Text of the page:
Sinopec sees 50 percent rise in H1 net profit

Updated: 2009-04-30 06:58

(HK Edition)

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HONG KONG/BEIJING: Top Asian oil refiner Sinopec Corp said its first-half earnings would rise at least 50 percent as falling crude oil prices and Beijing's fuel-pricing reforms offset weak demand.

Shares of Sinopec, the world's second-largest refining company after Exxon Mobil, yesterday rose 3.6 percent to HK$5.80, outperforming a 2.8 percent gain on Hong Kong's benchmark Hang Seng Index.

Sinopec reported an 85 percent jump in first-quarter earnings late on Tuesday - its second straight double-digit percentage rise. The company had prepared investors last month for a rise of more than 50 percent in quarterly net profit.

The state-owned refiner's fortunes have shifted in recent months after crude prices dropped sharply and Beijing moved to hike fuel prices, guaranteeing higher profit margins.

But Sinopec now faces growing competition from smaller, independent refineries, shrinking profits from its marketing division.

"The fall in oil prices and the new NDRC (National Development and Reform Commission) pricing scheme has made it more profitable to be marketing fuel in China," said JP Morgan analyst Brynjar Bustnes.

In contrast, PetroChina Co Ltd, the world's second-biggest oil and gas producer, posted a 35 percent drop in quarterly earnings this week, its worst result in two years, while earnings at Europe's top energy groups Royal Dutch Shell Plc and BP Plc fell by around 60 percent due to lower crude oil prices.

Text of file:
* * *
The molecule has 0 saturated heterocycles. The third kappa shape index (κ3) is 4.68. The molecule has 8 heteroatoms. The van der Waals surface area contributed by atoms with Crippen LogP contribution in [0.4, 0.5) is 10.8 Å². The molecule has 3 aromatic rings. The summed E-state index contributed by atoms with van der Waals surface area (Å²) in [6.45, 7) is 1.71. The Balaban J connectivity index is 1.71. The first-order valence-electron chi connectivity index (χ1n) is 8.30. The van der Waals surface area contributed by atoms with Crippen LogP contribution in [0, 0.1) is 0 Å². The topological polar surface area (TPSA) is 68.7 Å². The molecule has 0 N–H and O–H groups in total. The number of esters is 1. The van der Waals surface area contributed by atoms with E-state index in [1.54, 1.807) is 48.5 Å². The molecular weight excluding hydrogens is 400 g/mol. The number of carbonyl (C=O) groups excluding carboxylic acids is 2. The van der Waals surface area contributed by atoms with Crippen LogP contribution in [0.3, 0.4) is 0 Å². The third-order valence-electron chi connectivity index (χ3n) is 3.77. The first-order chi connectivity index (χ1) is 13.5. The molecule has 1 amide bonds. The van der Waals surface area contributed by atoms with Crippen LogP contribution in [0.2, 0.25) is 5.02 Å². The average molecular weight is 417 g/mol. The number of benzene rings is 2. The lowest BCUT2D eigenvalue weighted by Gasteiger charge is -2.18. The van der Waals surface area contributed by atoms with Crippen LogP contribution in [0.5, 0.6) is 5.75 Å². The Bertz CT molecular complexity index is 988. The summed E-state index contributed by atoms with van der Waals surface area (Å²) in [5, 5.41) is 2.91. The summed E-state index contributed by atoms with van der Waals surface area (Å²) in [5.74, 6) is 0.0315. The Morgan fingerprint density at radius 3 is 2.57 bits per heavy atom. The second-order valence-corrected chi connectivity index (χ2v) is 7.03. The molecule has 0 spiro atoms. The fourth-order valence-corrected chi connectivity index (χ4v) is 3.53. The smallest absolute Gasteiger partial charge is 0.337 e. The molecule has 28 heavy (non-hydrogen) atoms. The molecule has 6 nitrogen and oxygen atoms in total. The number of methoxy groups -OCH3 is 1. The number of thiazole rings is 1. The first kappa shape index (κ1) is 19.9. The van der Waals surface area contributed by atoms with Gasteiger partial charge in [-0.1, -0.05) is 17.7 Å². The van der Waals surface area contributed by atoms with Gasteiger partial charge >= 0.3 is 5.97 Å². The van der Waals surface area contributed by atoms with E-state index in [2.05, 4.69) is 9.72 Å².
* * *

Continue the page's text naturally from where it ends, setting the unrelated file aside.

Crude prices hovered at an average $43 a barrel in January-March, down about 56 percent from a year ago.

Although Sinopec's steep 12 percent fall in first-quarter fuel sales showed demand in the world's second-largest energy consumer remained weak, analysts say there are signs of a recovery this month.

"It's already come back to a certain degree," Bustnes said. "I expect overall fuel demand in China to be up slightly from last year, based on the recovery in the auto sector. That would boost demand for oil," he said.

However, Sinopec's Chief Financial Officer Dai Houliang said he was optimistic about the economic outlook on the mainland, adding that the government's 4 trillion yuan ($586 billion) stimulus package would prop up demand for fuel in the nation.

He said on a conference call that Sinopec is happy to see there are signs of a recovery on the mainland, "but the economic situation globally also contributes to uncertainty for us."


(HK Edition 04/30/2009 page4)